When considering an economics degree, it is essential in understanding and harnessing the power of economics. Economists study economic issues, conduct surveys to collect data, study economic trends through statistical and mathematical analysis, and present their research results to businesses, governments, and individuals.
This analysis also allows them to come up with a course of action that takes into account the goals of a company, government, organization or individual. One economist studied the production, consumption and transfer of wealth, and by putting this study into practice, they moved the levers of modern society.
At the political level, economics drives the material development of the country, the social reform of the government, and the rise and fall of authoritarians. At the individual level, economics can feed hungry people,create a green energy revolution, and empower consumers through new microfinance products.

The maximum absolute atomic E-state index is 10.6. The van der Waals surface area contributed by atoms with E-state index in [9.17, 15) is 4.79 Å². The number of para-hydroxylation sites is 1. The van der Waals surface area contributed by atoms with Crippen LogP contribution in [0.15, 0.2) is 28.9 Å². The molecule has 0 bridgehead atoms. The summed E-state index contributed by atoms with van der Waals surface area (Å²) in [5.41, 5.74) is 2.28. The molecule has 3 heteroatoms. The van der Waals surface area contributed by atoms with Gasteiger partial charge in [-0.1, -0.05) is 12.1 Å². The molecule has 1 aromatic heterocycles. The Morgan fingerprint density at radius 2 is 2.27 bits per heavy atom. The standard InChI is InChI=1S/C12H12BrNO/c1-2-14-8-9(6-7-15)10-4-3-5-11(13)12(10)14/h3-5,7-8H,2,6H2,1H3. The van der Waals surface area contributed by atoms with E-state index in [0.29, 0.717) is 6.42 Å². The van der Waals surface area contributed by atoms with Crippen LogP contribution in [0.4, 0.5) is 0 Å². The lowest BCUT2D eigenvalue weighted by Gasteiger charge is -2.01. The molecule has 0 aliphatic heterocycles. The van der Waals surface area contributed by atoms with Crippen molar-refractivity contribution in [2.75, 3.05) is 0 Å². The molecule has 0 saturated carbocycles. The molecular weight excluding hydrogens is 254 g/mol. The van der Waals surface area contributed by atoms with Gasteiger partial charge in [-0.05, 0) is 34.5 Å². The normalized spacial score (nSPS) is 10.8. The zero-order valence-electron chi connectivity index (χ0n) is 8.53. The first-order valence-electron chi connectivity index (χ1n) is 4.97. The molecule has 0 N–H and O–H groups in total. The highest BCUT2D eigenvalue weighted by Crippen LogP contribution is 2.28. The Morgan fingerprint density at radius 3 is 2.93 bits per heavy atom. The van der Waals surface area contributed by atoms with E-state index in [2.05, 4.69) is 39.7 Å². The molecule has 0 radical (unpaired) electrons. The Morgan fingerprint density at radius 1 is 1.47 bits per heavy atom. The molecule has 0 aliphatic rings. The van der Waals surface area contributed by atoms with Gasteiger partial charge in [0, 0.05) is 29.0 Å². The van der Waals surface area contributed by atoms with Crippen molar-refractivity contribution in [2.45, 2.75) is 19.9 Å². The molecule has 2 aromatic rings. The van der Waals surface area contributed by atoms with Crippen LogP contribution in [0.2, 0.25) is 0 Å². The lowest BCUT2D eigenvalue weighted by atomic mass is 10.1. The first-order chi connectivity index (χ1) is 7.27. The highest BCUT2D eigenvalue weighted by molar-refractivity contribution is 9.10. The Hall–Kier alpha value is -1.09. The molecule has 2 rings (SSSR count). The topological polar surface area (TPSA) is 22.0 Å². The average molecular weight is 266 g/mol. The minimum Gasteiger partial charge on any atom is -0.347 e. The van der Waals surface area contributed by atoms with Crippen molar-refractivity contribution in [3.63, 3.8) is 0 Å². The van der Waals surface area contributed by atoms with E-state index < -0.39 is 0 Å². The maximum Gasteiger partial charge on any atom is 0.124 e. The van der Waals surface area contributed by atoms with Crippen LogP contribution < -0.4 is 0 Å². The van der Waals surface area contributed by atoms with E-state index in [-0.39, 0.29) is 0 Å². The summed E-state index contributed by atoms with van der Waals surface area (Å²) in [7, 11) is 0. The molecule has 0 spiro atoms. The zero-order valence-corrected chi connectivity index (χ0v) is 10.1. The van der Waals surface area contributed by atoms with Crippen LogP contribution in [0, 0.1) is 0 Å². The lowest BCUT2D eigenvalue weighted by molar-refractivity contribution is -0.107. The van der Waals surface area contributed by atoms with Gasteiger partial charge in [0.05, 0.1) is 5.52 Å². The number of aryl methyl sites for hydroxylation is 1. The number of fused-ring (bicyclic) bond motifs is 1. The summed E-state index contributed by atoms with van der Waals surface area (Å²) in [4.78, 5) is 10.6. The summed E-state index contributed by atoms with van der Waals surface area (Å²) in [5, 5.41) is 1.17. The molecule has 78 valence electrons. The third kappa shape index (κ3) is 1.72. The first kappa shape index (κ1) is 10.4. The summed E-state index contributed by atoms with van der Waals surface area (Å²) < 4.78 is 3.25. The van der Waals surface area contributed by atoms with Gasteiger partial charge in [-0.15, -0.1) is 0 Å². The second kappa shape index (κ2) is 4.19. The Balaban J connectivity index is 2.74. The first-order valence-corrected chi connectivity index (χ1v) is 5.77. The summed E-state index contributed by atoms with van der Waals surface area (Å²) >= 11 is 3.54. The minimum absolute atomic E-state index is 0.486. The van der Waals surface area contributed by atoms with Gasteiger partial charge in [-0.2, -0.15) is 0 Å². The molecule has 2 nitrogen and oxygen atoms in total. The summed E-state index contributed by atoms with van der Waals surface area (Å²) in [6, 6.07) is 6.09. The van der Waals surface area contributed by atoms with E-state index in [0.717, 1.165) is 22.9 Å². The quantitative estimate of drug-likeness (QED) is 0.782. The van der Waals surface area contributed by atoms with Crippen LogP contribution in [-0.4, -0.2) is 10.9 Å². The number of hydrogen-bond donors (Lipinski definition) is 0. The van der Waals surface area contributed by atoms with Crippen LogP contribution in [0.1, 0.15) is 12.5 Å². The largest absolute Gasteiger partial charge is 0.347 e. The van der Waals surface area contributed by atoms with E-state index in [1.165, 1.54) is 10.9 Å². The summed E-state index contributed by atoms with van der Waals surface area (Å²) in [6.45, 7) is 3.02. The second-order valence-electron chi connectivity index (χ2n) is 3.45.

Economics is at the heart of almost everything in the modern world. Economists may primarily use numbers and data sets, but their findings and recommendations have the ability to create change in large-scale and meaningful ways. If you are interested in studying how the gears of modern society tick, read on for a step-by-step guide on how to become an economist.
Step-by-Step Guide to obtaining an Economics degree
Step One: Earn a Bachelor’s Degree
After graduating from high school, future economists need to earn a bachelor’s degree. While there is some flexibility as to what type of undergraduate degree an economist can have (e.g., accounting, finance, mathematics), majoring in economics is clearly the strongest option for those working on the subject.